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SHS Students Must Embrace Engineering Courses


Kwame Nkrumah University of Science and Technology (KNUST) has launched the ‘College of Engineering (CoE) Open Day’, at a ceremony in Kumasi, as part of efforts to enhance patronage for engineering courses.

Professor Mark Adom-Asamoah, Provost of the College, said the project was in line with the vision to churn out more technocrats in the field of engineering as the country searches for the critical manpower to spearhead its development agenda.

“We at the College aim at continuing this mandate by improving student learning experiences, quality of our teaching and research, and ensuring that our products make tangible contribution to the infrastructure and development needs of Ghana”, he noted.

The Day, the first engineering-based educational clinic to be introduced in the country, would be marked on the last Friday of January each year.

It affords final year students at the Senior High School (SHS) the opportunity to interact with lecturers and students of the College in order to gain a better understanding of the various engineering courses on offer and possible career opportunities.

The College uses this platform to showcase some of the creative projects embarked on by its students to support the country’s socio-economic aspirations.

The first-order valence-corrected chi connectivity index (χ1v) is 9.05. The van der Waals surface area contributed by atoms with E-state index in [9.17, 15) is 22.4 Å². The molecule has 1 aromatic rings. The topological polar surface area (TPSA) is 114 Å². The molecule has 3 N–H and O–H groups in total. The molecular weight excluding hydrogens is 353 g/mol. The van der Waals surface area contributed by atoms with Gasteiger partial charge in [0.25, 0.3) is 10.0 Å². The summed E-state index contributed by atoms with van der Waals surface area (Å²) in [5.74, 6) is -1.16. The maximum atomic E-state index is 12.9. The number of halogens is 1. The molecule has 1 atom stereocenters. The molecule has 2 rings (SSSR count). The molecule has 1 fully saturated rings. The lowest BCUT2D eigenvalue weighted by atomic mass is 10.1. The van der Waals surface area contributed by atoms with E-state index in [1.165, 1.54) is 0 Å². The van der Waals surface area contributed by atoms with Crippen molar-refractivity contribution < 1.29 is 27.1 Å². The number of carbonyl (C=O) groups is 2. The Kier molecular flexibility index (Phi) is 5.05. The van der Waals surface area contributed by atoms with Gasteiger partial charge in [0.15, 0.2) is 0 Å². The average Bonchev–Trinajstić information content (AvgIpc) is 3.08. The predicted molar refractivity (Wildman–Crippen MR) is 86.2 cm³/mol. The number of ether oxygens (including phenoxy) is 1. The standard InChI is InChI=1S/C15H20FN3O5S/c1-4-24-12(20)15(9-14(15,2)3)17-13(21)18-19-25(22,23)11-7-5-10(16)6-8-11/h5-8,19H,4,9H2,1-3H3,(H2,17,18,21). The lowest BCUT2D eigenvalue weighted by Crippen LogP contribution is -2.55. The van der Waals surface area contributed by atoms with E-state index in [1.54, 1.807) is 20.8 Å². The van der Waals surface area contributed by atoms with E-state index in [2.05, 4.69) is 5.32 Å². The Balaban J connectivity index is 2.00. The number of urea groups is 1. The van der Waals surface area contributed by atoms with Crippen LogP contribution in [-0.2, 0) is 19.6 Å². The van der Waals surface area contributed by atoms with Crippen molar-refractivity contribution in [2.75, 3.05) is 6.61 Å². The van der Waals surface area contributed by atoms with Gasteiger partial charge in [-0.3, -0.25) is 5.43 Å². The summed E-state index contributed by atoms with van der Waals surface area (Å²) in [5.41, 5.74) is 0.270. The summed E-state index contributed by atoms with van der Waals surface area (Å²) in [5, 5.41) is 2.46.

Prof. Adom-Asamoah said the College had for the past 66 years been the leader in the training of engineers and currently, serving the nation in diverse ways to address engineering-related challenges.

It had evolved varied innovative products, including a solar-powered 4×4 vehicle, drone, fire detection sensor, amongst others, while their prototypes had undergone the necessary testing for further research and perfection.

The Provost hinted that the College currently runs 15 programmes in ten departments, assuring that the authorities would not relent in coming out with innovative programmes to enhance the skills and expertise of the students.

Reverend Prof. Charles Ansah, Pro Vice-Chancellor of the KNUST, said it was their determination to make courses in relation to science, technology, engineering and mathematics (STEM) more relevant to the society.

“This is because the nation needed more scientists to unlock her development potentials to alleviate poverty and create wealth for the people.”

Source: GNA

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